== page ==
Many of us are painfully aware of the feeling of a “gut-wrenching” experience, or having “butterflies in your stomach”, so it comes as no surprise that our emotions and thoughts affect our digestion. Interestingly though, the gut has a larger role to play in our mental-emotional state than we might have realized.
Research is still emerging about the relationship between the gut and the brain. For decades we looked at the brain as the primary control centre in the body, having a sort of top-down affect over all the body’s functions. In the past ten years, research has begun to explore the relationship between the brain and the gut as a two-way street1,2. We have started to realize that the gut holds a bigger influence over our brain’s functions than we had ever realized.
The gut and brain are in constant communication using the nervous system, hormones and the immune system. In this article, I am going to explore why it’s important to address both the gut and the brain when treating digestive, mental-emotional, and stress disorders alike.
Serotonin – The Gut-to-Brain Messenger
The primary messenger from the gut to the brain is a neurotransmitter called serotonin. Approximately 95% of serotonin in the body is found in the gut3. When serotonin is released from the gut, it signals the brain and helps us to interact with the outside world.
Serotonin regulates mood, appetite, sleep, memory, and learning. As a result, a deficiency in serotonin can cause depression, anxiety, OCD, weight fluctuation, migraines, poor sleep quality, poor memory, and learning difficulties3. Whenever patients present with any of the above concerns, it is imperative that we address the signal pathway from the gut to the brain as part of the underlying cause.
Serotonin Deficiency – Don’t Shoot the Messenger
So what causes serotonin deficiency? Inflammation in the gut has bee n shown to impair the serotonin-producing and serotonin-storing cells in the gut4,5. When the gut is inflamed, serotonin becomes deficient, and the important signals from the gut to the brain can’t be sent.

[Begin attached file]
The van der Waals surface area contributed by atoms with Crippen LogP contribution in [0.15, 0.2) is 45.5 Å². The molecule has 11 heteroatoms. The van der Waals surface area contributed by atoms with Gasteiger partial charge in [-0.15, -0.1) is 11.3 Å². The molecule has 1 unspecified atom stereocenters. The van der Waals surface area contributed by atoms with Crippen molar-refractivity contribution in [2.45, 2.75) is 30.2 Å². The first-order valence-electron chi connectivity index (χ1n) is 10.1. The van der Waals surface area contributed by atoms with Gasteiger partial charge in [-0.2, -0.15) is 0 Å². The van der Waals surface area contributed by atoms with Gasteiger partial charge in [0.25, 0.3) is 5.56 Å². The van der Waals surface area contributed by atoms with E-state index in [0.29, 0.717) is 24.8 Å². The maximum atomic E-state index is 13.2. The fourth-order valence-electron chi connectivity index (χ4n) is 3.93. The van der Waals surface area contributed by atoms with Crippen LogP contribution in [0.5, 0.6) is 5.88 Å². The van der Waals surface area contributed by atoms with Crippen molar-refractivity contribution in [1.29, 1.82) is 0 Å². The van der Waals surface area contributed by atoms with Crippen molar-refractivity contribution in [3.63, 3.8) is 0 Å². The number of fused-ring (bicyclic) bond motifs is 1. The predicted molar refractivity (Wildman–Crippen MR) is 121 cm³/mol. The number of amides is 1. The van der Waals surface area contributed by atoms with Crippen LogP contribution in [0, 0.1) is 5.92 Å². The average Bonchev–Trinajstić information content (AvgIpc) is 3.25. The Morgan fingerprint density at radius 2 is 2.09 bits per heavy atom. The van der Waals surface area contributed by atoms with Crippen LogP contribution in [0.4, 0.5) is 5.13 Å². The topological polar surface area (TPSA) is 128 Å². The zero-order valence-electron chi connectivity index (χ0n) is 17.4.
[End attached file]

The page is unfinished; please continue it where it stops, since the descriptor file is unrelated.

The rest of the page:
The gut becomes inflamed when we eat foods that we have intolerances to, and when we eat diets high in sugars and processed food. Inflammation also occurs in the gut when we have an overgrowth of bad bacteria, which can be caused by antibiotic use and yeast overgrowth. As a result, one of the most effective ways to treat serotonin deficiency is by reducing inflammation in the gut through dietary changes, anti-inflammatory herbs, and taking a good probiotic.
Gut Bacteria – Another Piece of the Puzzle
Emerging studies on germ-free animals verses animals exposed to probiotics, to pathogenic infections, or to antibiotic drugs, show have shown us that the gut flora also has a major role in regulating mood, anxiety, pain, and cognition6. A recent study shows that the relationship between gut microbes and the brain is independent of inflammation, the serotonin system, and the nervous system7.
Somehow, these little bugs living in our gut alter the signals being sent from the gut to the brain, and can act to either cause or prevent a multitude of mental-emotional-cognitive disorders. We have yet to understand exactly how the gut flora affects the brain, but for now, we at least understand that they do.
This means that part of any treatment of mood, anxiety, memory, migraines, and sleep needs to include preventing frequent antibiotic use, controlling yeast and bad-bacterial overgrowth, and replenishing the gut with good bacteria.
The Bottom Line
We have barely scraped the surface when it comes to understanding the intricacies of the gut-brain relationship. Research about the brain’s affect on the gut is decades ahead of research about the gut’s affect on the brain. However, what we know so far is that we need to concentrate on gut health as part of treatment for mood, anxiety, memory, pain perception, and a whole host of other disorders. I look forward to learning more about the relationship between our gut and our brain as research grows in this field.
1 Bischoff SC. Gut Health: A new objective in medicine? BMC Medicine. 2011, 9:24.
2 Jones MP, Dilley J B, Drossman D, Crowell MD. Brain–gut connections in functional GI disorders: anatomic and physiologic relationships. Neurogastroenterology & Motility. 2006, 18: 91–103.
3 Kim DY, Camilleri M. Serotonin: A mediator of the brain-gut connection. American Journal of Gastroenterology. 2000, 95(10): 2698-2709.
4 Li N, Ghia JE, Wang H, McClemens J, Cote F, Suehiro Y, Mallet J, Khan WI. Serotonin activates dendritic cell function in the context of gut inflammation. American Journal of Pathology. 2011, 178(2): 662-71.
5 Berick et al. Chronic gastrointestinal inflammation induces anxiety-like behaviour and alters central nervous system biochemistry in mice. Gastroenterology. 2010, 139(6): 2102-12.
6 Cryan JF, Dinan TG. Mind-altering microorganisms: the impact of the gut microbiota on brain and behaviour. Nature Reviews Neuroscience. 2012, 13: 701-12.
7 Bercik et al. The intestinal microbiota affect central levels of brain-derived neurotropic factor and behavior in mice. Gastroenterology. 2011, 141(2): 599-609.